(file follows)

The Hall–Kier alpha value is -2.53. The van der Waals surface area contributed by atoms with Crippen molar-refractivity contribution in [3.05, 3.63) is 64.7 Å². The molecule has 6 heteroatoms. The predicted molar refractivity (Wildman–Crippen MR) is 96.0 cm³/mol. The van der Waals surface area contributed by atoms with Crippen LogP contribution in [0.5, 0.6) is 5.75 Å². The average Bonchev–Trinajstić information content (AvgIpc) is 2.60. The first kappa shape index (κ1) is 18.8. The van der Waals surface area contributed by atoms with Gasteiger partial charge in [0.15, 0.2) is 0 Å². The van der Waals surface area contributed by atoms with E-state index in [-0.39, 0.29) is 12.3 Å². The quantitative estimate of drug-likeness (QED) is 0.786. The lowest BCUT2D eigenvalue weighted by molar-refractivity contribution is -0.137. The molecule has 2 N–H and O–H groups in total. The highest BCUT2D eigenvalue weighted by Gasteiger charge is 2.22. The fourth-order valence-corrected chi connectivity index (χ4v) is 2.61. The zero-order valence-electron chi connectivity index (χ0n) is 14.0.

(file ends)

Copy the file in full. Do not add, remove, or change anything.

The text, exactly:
The Hall–Kier alpha value is -2.53. The van der Waals surface area contributed by atoms with Crippen molar-refractivity contribution in [3.05, 3.63) is 64.7 Å². The molecule has 6 heteroatoms. The predicted molar refractivity (Wildman–Crippen MR) is 96.0 cm³/mol. The van der Waals surface area contributed by atoms with Crippen LogP contribution in [0.5, 0.6) is 5.75 Å². The average Bonchev–Trinajstić information content (AvgIpc) is 2.60. The first kappa shape index (κ1) is 18.8. The van der Waals surface area contributed by atoms with Gasteiger partial charge in [0.15, 0.2) is 0 Å². The van der Waals surface area contributed by atoms with E-state index in [-0.39, 0.29) is 12.3 Å². The quantitative estimate of drug-likeness (QED) is 0.786. The lowest BCUT2D eigenvalue weighted by molar-refractivity contribution is -0.137. The molecule has 2 N–H and O–H groups in total. The highest BCUT2D eigenvalue weighted by Gasteiger charge is 2.22. The fourth-order valence-corrected chi connectivity index (χ4v) is 2.61. The zero-order valence-electron chi connectivity index (χ0n) is 14.0.